In psychology, the brain is said to be divided into two integral parts: the left side and the right side. These lobes, however, function oppositely. The left side is responsible for human’s analytical and critical thinking while the right side is accountable for one’s creative and imaginative side (Gazzaniga, 1970). Learning how to think both critically and creatively would surely help a person in facing various situations and challenges existing in life. I usually associate critical thinking with problem solving in Math and Science.
However, I realized that it could be applied as well in real-life situations. An example is when I had a problem on how to earn extra money. I managed to solve it issue by thinking critically. Here, I applied the four steps of critical thinking. To get an understanding of my problem, I looked for the root cause of my predicament. That time, I badly needed cash to pay the rent of my apartment. To gather information, I listed things that might help me solve it and interpreted each. Then I chose the solution with the highest probability of solving my problem.
I developed a solution plan, and that is to apply for a part-time job. Lastly, to evaluate the plan’s effectiveness, I got my resume and went to the nearest restaurant-bar to apply as a service crew. When I got hired, I got the chance to utilize creativity in my life. In my kind of work, it was important to always stay alert. When dealing with customers, I had to be receptive to my senses. In addition to that, I had to stay focus so as avoid mental blocks when something came unexpectedly.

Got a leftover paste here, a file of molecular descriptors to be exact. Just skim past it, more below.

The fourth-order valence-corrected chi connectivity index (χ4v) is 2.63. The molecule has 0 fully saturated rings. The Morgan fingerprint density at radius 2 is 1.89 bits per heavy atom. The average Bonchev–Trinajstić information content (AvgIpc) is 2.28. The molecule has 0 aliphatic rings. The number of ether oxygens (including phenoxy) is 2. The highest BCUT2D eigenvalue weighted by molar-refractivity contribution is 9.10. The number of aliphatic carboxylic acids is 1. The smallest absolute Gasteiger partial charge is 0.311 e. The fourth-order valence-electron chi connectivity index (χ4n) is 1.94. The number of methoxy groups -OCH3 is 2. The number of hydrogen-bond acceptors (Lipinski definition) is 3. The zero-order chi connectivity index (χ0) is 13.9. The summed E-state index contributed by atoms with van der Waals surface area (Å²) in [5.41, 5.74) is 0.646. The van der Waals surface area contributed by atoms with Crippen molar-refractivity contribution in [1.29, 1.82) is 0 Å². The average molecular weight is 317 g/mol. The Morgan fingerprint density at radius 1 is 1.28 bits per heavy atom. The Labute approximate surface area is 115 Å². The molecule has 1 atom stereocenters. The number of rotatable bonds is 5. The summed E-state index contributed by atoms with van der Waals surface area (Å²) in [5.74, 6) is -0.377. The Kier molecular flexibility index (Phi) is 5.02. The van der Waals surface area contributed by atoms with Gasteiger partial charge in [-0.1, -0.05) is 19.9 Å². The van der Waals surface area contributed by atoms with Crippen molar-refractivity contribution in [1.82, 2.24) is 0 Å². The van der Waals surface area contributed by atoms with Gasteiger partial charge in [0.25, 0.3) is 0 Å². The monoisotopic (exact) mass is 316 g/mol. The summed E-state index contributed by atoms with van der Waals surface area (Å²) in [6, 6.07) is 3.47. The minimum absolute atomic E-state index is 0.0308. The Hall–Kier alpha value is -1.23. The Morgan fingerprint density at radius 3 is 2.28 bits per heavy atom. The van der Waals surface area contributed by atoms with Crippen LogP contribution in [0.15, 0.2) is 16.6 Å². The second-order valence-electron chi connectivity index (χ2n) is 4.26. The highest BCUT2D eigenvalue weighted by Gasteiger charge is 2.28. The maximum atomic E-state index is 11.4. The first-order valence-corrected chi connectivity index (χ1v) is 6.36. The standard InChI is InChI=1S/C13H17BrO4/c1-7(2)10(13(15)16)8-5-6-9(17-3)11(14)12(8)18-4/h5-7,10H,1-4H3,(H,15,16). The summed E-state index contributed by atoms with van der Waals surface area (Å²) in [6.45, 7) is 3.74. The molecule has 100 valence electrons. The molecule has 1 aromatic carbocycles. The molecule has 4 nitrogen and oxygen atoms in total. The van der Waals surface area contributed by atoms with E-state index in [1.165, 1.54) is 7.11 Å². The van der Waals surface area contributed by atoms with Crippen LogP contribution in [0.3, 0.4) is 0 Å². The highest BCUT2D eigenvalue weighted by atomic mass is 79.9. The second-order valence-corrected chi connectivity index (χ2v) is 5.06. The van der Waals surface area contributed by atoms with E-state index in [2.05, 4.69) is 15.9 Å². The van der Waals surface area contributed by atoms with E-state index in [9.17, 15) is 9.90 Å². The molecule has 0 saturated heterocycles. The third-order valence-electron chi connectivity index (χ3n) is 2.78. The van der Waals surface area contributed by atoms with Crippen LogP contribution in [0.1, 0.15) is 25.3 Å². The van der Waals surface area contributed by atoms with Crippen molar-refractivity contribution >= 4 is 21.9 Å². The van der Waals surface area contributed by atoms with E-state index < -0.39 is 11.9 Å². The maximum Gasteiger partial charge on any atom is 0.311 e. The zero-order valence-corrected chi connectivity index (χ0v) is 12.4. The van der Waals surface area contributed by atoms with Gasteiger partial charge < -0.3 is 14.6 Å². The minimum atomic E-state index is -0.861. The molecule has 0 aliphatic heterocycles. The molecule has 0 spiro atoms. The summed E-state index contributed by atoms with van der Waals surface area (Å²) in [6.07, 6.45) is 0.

I was able to do everything by being creative and open for possibilities. Thinking creatively also helped me grow as a person. I learned how to be resourceful. To attract and retain customers, I had to communicate with them in a creative manner. There was a time I had to prepare a small gimmick to gain more customers. My job helped me to develop the willingness to take risks. In a way, it also proved that indeed creativity and imagination have no limits. Reference Gazzaniga MS. (1970). The Bisected Brain. New York: Meredith Corporation